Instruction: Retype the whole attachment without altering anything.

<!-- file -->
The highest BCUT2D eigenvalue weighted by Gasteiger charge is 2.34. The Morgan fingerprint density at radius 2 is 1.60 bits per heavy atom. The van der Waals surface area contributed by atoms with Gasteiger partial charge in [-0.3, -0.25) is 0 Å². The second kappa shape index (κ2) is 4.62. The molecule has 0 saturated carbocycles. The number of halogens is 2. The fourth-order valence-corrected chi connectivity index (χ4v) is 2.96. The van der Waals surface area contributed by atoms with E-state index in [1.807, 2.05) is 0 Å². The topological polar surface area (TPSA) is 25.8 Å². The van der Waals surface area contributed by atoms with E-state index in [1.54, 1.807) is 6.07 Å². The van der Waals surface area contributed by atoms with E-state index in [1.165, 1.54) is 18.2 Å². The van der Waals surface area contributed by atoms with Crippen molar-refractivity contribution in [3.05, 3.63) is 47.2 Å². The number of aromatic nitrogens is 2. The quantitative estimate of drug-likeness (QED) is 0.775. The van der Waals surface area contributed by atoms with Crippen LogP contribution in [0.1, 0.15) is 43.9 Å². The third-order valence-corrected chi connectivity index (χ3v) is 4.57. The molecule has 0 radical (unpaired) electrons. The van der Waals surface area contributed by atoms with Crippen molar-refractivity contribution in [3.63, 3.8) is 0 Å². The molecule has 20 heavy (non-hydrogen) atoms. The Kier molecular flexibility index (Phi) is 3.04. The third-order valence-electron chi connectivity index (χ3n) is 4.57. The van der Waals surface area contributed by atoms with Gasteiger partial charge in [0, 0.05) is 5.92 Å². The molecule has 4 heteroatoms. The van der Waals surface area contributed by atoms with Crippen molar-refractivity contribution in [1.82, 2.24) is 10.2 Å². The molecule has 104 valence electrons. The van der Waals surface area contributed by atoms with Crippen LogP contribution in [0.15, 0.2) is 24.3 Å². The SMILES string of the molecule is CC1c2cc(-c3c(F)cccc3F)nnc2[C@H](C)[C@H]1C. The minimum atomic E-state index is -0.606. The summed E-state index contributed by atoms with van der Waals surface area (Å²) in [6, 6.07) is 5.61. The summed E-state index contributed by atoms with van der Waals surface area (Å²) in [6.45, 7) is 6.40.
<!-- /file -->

The highest BCUT2D eigenvalue weighted by Gasteiger charge is 2.34. The Morgan fingerprint density at radius 2 is 1.60 bits per heavy atom. The van der Waals surface area contributed by atoms with Gasteiger partial charge in [-0.3, -0.25) is 0 Å². The second kappa shape index (κ2) is 4.62. The molecule has 0 saturated carbocycles. The number of halogens is 2. The fourth-order valence-corrected chi connectivity index (χ4v) is 2.96. The van der Waals surface area contributed by atoms with E-state index in [1.807, 2.05) is 0 Å². The topological polar surface area (TPSA) is 25.8 Å². The van der Waals surface area contributed by atoms with E-state index in [1.54, 1.807) is 6.07 Å². The van der Waals surface area contributed by atoms with E-state index in [1.165, 1.54) is 18.2 Å². The van der Waals surface area contributed by atoms with Crippen molar-refractivity contribution in [3.05, 3.63) is 47.2 Å². The number of aromatic nitrogens is 2. The quantitative estimate of drug-likeness (QED) is 0.775. The van der Waals surface area contributed by atoms with Crippen LogP contribution in [0.1, 0.15) is 43.9 Å². The third-order valence-corrected chi connectivity index (χ3v) is 4.57. The molecule has 0 radical (unpaired) electrons. The van der Waals surface area contributed by atoms with Crippen molar-refractivity contribution in [3.63, 3.8) is 0 Å². The molecule has 20 heavy (non-hydrogen) atoms. The Kier molecular flexibility index (Phi) is 3.04. The third-order valence-electron chi connectivity index (χ3n) is 4.57. The van der Waals surface area contributed by atoms with Gasteiger partial charge in [0, 0.05) is 5.92 Å². The molecule has 4 heteroatoms. The van der Waals surface area contributed by atoms with Crippen molar-refractivity contribution in [1.82, 2.24) is 10.2 Å². The molecule has 104 valence electrons. The van der Waals surface area contributed by atoms with Crippen LogP contribution in [0.15, 0.2) is 24.3 Å². The SMILES string of the molecule is CC1c2cc(-c3c(F)cccc3F)nnc2[C@H](C)[C@H]1C. The minimum atomic E-state index is -0.606. The summed E-state index contributed by atoms with van der Waals surface area (Å²) in [6, 6.07) is 5.61. The summed E-state index contributed by atoms with van der Waals surface area (Å²) in [6.45, 7) is 6.40.